Syphilis is a sexually transmitted disease caused by the Gram-negative spirochete Treponema pallidum. With effective antibiotic treatment, its incidence had reduced, even though there has recently been a resurgence of the disease coinciding with the new era of the human immunodeficiency virus (HIV) coinfection.1–4 Ocular involvement occurs most often during the secondary and tertiary stages of syphilis, although it has been reported at all stages of the disease.5 The most common ocular manifestation is represented by chorioretinitis.6 Gass et al. coined the term “acute syphilitic posterior placoid chorioretinitis (ASPPC)” to describe a large, yellowish, circular, or oval placoid lesion at the level of the retinal pigment epithelium (RPE), typically located in the macular area.2 Fluorescein angiography (FA), indocyanine green angiography (ICGA), and spectral-domain optical coherence tomography (SD-OCT) provide useful information regarding the pathologic processes of this condition.2–10
We present a multimodal imaging analysis of a case of ASPPC occurring in a 51-year-old man who was unaware of being affected by syphilis.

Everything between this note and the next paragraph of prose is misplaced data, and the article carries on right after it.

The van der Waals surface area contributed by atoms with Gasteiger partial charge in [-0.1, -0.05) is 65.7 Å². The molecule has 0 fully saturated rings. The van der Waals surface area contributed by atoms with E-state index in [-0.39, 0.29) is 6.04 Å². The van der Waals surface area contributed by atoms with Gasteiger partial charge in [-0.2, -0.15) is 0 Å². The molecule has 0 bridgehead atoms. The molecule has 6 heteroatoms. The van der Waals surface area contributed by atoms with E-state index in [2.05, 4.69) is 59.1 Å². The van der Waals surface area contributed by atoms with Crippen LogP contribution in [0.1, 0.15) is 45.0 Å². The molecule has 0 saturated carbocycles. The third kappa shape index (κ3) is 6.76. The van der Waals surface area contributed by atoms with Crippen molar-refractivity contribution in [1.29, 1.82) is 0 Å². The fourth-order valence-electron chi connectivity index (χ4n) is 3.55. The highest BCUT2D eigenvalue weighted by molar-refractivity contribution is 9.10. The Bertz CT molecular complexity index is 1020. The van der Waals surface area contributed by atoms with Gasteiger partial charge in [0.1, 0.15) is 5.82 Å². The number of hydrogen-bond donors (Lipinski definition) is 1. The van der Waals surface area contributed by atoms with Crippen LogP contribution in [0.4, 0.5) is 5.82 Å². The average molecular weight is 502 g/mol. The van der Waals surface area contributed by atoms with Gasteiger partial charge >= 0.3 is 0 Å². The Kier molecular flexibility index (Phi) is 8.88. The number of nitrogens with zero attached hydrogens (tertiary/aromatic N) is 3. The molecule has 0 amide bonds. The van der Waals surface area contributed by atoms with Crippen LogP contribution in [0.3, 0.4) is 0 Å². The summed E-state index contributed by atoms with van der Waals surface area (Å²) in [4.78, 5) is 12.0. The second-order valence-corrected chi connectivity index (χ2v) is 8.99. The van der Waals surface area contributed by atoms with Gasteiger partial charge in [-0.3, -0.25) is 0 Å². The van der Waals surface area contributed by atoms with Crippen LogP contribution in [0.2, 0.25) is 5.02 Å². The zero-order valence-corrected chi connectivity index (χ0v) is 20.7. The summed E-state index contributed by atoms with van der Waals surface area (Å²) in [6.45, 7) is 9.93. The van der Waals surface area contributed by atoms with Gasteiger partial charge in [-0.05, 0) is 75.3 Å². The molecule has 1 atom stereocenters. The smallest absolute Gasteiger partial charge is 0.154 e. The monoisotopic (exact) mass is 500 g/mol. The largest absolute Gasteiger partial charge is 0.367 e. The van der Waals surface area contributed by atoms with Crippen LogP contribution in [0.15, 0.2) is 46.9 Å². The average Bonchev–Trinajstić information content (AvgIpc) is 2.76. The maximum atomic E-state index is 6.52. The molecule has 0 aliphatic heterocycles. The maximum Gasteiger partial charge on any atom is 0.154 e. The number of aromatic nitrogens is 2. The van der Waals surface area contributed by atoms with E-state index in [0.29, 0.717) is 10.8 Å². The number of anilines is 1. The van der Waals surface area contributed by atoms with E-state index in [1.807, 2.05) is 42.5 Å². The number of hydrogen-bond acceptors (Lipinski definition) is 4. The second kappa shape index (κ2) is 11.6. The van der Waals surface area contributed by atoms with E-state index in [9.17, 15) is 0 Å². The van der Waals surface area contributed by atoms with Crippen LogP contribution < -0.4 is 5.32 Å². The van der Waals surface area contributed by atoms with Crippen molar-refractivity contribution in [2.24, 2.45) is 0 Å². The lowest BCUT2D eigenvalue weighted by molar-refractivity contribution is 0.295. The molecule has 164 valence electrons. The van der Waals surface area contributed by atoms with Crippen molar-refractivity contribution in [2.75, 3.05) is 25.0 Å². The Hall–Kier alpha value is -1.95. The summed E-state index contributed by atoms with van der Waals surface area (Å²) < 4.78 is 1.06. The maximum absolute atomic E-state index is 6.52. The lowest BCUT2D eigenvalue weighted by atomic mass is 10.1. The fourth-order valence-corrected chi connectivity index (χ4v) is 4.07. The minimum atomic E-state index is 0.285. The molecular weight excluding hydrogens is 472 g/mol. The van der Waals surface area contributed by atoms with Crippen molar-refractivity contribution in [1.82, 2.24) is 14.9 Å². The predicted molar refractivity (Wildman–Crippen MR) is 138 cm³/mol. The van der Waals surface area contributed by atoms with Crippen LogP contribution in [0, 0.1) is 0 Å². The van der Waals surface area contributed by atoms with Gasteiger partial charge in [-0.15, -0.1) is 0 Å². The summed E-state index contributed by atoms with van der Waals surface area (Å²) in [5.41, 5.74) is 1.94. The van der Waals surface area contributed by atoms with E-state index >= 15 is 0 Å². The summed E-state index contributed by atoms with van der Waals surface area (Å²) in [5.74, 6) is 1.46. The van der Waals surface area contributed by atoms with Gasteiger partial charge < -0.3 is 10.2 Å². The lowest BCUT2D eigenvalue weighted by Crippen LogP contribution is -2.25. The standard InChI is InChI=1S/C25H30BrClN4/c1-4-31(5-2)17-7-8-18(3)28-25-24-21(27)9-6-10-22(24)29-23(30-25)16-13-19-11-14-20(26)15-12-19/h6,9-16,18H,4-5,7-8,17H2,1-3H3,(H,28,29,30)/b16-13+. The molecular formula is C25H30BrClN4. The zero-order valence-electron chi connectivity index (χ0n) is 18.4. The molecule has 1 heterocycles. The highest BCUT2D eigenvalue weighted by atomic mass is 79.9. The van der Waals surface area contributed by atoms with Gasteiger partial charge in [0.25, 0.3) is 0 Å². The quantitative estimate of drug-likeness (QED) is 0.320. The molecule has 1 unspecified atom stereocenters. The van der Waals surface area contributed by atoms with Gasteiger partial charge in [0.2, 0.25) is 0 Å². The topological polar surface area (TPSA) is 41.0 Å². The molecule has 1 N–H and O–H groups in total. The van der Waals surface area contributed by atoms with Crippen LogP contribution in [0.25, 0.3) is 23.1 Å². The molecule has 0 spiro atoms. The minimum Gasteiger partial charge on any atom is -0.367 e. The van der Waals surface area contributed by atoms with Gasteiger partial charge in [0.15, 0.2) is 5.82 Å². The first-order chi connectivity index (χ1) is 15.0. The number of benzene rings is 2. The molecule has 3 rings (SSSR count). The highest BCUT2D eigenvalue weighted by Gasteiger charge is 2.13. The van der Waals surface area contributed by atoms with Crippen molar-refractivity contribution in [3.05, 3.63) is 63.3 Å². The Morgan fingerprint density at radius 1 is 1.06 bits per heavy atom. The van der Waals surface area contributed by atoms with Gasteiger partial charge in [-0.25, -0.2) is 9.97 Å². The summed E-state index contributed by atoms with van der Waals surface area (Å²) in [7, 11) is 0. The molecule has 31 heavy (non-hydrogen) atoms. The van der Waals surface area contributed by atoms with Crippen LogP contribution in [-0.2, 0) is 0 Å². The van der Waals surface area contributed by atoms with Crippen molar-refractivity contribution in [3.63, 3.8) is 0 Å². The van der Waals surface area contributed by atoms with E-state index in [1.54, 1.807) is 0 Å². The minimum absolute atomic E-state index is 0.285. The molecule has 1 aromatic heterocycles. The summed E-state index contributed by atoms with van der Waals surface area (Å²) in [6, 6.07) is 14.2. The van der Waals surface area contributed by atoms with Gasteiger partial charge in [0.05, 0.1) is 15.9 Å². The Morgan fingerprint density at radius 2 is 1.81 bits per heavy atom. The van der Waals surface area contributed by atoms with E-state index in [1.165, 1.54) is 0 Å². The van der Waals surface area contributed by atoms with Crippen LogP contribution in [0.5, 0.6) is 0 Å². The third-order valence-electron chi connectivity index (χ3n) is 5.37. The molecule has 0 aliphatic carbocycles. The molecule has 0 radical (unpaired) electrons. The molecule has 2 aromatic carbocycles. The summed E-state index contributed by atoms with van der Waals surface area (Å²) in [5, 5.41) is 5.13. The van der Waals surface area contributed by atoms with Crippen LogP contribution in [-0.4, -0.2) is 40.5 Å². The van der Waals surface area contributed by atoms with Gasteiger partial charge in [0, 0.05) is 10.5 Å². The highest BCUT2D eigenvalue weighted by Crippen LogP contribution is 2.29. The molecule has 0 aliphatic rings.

A 51-year-old Caucasian man reported a sudden decrease of visual acuity (VA) in his right eye (OD). Best-corrected VA (BCVA) was 0.5 and 0.8 OD and in the left eye (OS), respectively. SD-OCT revealed the absence of intraretinal or subretinal fluid but showed the disruption of the inner segment/outer segment (IS/OS) junction associated with thickening and granular irregular hyperreflectivity of the RPE and loss of the external limiting membrane (ELM) (Figure 1). Fundus autofluorescence (FAF) showed hyperautofluorescent areas corresponding to the irregularity of the RPE observed in the SD-OCT scans (Figure 2). FA revealed central hypofluorescence in the early stages followed by progressive hyperfluorescence in the area of the lesion in the mid- and late-phases (Figures 3A and 3B). ICGA showed hypofluorescent areas in the early stages corresponding to the lesion of SD-OCT; this hypofluorescence persisted in the late stages, as well (Figures 4A and 4B). All of these findings were suggestive of the diagnosis of ASPPC. Interestingly, the patient was unaware of being affected by syphilis. Serological tests confirmed the diagnosis of syphilis but excluded the presence of anti-HIV antibodies. The patient received intravenous penicillin G at a dosage of 24 million units per day for 14 days. In addition, oral prednisone (1 mg/kg/day, gradually tapered) was given to decrease the infection-induced inflammation within the retina. At 1 month, BCVA improved to 0.7 in the affected eye. SD-OCT scans showed complete restoration of the IS/OS junction and the normalization of the contour of the RPE layer, whereas FAF showed the persistence of hyperautofluorescent areas (Figures 5A and 5B). At 3 months, SD-OCT images confirmed the complete morphologic restoration of the outer retinal layers, and FAF returned to normal (Figures 6A and 6B). ICGA showed the disappearance of hypofluorescent areas in the early stages, whereas in the late stages, there was a marked decrease of hypofluorescent areas detected 3 months before (Figures 7A and 7B). The final BCVA was 1.0 OD and 0.9 OS.